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SIR JOHN FROISSART Chronicles of England, France, Spain and the adjoining countries from the latter part of the reign of Edward II to the coronation of Henry IV. Vol.4

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SIR JOHN FROISSART
Chronicles of England, France, Spain and the adjoining countries from the latter part of the reign of Edward II to the coronation of Henry IV. Vol.4
page 240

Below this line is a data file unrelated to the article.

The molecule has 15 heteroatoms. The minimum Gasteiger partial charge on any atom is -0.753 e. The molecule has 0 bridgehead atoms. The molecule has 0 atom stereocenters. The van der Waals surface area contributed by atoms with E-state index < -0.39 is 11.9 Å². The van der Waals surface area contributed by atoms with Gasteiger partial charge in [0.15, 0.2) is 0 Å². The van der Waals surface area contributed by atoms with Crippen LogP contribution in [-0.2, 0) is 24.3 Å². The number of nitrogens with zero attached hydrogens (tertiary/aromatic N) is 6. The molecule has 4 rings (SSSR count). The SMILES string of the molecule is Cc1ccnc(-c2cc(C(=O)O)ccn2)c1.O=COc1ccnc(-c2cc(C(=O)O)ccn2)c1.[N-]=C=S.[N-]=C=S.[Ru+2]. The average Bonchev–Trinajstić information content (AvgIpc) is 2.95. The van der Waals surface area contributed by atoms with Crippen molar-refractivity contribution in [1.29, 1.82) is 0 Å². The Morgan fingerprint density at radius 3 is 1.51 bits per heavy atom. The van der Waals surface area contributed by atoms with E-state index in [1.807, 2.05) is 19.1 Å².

French, they would furrender thcmfelvci and the caftle to the duke of Anjou or to the conftable : but if a body of men at arms fhould arrive, and offer battle to the French, the garrifon fhould re-main in peace. This treaty was concluded, and informnion fent to the duke of Anjou, who was on the borders: he approved of it, on condition that the garrifon of Derval fhould not during the truce receive any one into the caftle. Sir Hugh Brock fent feveral knights and fquires as his hoftages for the due execution of the treaty. After this capitulation, the conftable of France made an excurfion to the city of Nantes. The citizens fhtit their gates, becaufe he had with him a large army, and went forth to know his inten-tions. The conftable told them he had been no-minated and fent by the king of France, their lord, to take feifin and pofleffion of the duchy of Brit-tany, which fir John de Montfort, who called himfelf duke, had forfeited. • The citizens requefted time to hold a council, to deliberate on what he had faid before they gave an anfwer. After a long time debating the bufinefs, they returned and faid to the conftable i c Dear lord, it feems quite marvellous to us how the king of France can thus feize the inheritance of our lord the duke * for the king, not long fince, commanded us to receive him as our duke. We have there-fore fworn fealty and homage to him ; and he has in return promifed and fworn to govern us as fub-je&s, which he has hitherto punctually done. We have ill


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